North Korea 'resumes work' on light water reactor
North Korea has resumed work on a light water reactor that could be used to support its nuclear programme after ''months of inactivity'', a United States institute says.
The analysis was based on satellite photographs taken on 30 April showing new construction at the Yongbyon site.
Pyongyang is ''now close to completion'' of the reactor containment building, the institute said.
But it may take one to two more years before the site is fully operational.
The reactor, which Pyongyang says is to meet energy needs, is a prototype for other, larger reactors already in the pipeline, says the BBC's Lucy Williamson in Seoul.
The ''next major step in construction'' following the completion of the building would be the loading of ''heavy components, such as the pressure vessel, steam generator and pressuriser'' through the roof, said the analysis published on the 38north website .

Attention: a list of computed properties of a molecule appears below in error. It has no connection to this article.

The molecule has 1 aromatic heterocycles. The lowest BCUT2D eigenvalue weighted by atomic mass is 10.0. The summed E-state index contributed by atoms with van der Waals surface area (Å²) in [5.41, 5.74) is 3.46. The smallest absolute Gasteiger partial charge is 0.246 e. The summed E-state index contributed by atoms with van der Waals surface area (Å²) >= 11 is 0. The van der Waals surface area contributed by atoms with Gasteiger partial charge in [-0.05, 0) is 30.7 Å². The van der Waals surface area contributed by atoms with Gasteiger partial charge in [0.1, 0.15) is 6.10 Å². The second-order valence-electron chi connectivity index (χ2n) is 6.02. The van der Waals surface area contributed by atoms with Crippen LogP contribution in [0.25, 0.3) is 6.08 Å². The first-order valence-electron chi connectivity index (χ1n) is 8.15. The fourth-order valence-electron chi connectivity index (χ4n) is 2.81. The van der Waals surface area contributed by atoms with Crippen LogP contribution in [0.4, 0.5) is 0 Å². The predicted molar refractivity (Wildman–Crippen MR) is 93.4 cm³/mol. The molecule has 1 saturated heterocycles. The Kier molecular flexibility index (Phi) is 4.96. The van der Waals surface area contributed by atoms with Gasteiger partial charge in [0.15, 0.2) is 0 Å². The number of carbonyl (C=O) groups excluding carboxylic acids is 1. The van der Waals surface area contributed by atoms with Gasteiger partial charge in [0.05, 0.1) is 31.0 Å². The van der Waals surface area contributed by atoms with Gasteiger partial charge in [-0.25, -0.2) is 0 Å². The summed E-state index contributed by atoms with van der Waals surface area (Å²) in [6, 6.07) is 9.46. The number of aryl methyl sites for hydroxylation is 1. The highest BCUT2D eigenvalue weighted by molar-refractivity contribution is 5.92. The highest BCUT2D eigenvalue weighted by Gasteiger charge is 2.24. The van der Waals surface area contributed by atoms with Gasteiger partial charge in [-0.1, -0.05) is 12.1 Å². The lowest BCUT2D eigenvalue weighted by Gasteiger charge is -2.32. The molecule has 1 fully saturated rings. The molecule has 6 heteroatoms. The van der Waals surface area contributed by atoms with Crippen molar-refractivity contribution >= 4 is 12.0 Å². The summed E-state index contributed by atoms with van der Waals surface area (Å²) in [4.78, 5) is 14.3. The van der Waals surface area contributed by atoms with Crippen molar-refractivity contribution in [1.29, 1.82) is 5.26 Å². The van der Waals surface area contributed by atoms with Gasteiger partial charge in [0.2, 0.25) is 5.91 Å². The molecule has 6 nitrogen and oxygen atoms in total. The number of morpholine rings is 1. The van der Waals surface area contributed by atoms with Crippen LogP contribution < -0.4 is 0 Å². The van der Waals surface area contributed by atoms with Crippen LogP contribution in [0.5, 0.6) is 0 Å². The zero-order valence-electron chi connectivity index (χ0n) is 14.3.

The institute at the Paul H. Nitze School of Advanced International Studies (SAIS) at Johns Hopkins University has been analysing satellite photographs of the experimental light water reactor since last year.
It tracked ''rapid progress'' in 2011 and found that work at the site stopped in late December.
''Exactly why the work stopped remains unclear,'' the institute said.
It could have been partly due to the death of North Korean leader Kim Jong-il in December, or more likely, the approach of winter, it added.
Pyongyang first revealed that it was building a new reactor in 2010 when it showed US scientists a uranium enrichment plant reportedly producing fuel for the new facility.
Officials said both the light water reactor and enrichment plant were meant to produce power for civilian use.
But experts said the reactor could be used to produce plutonium and the plant could be converted to produce highly enriched uranium for weapons.
News of progress on the reactor site comes amid reports that North Korea may be planning to carry out a third nuclear test.